Located at the northern end of Lahore fort is a large courtyard - surrounded by buildings - called Jahangir's Quadrangle. It was once flanked by two smaller pavilions called Seh-Dara (three doored). While the one on the west is destroyed, only the foundations can be seen, the other is still intact. The interior of the central room has traces of fresco paintings with Christian subject matter following European prototypes that are not seen on any other existing Mughal building. This paper examines the building and the frescoes together in order to ascertain whether the building and its frescoes are of the same date, and if the construction of the Seh-Dara provides information on the programme of decoration. The author offers new descriptions and reviews evidence on the identification of the frescoes and their placement in the Seh-Dara.
Maharaja Ranjit Singh's samadhi in Lahore is one of the very few dateable buildings belonging to the Sikh period. The frescoes in the interior on two levels are excellent examples of Sikh painting. The author explores the paintings at both levels within the frame work of its constructional history. While the Sikh style never got the chance to progress under the British, the samadhi, finished with their support, is an everlasting example of Sikh art.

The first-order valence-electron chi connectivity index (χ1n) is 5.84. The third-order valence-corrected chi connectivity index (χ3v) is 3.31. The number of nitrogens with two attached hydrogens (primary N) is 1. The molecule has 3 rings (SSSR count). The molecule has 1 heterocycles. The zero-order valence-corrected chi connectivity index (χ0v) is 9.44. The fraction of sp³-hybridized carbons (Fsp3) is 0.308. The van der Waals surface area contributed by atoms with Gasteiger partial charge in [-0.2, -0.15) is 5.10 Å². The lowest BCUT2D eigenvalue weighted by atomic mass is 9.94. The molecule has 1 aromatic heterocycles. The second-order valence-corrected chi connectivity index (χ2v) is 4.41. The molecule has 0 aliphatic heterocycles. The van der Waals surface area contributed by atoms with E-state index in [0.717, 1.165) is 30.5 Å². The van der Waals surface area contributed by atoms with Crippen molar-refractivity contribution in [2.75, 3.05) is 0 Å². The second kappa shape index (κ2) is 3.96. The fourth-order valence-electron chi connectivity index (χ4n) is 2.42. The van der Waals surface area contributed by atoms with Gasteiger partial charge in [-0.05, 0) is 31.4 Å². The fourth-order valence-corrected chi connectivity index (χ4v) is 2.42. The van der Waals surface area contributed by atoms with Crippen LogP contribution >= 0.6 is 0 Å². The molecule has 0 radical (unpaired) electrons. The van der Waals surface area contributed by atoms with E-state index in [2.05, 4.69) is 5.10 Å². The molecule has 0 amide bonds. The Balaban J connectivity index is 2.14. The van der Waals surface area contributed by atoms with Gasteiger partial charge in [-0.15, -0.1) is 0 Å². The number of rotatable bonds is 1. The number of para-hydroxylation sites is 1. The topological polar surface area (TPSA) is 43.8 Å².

Muhammad Bakhsh Sahhaf ran a successful handwritten book business in 19th-century Lahore. This article gives an insight into both the business as well as Muhammad Baksh Sahhaf himself. The workshop included several calligraphers and contracted illustrators. Muhammad Bakhsh himself was a bookbinder and illustrator besides his administrator role as proprietor.
The Lahore Museum has, in its reserves, a collection of 98 paintings on ivory. Comprising paintings of various sizes and provenance. The authors create an interesting historical framework for ivory painting in general and also of the history of select pieces in the collection - painstakingly researched in the museum's records. The article also includes an interesting insight into the production of ivory paintings based on the description of one of Lahore's living masters.
Bhai Ram Singh was an early student of John Lockwood Kipling's Mayo School of Art in Lahore. Under Kipling he learned how to draw monuments in India as architectural drawings. His designs became known for successfully incorporating traditional Indian design motifs into the British utilitarian architectural needs. This is very obvious in the drawings that he made for the Coronation Darbar of 1911. The authors analyse a selection of these drawings to gain an understanding of his style.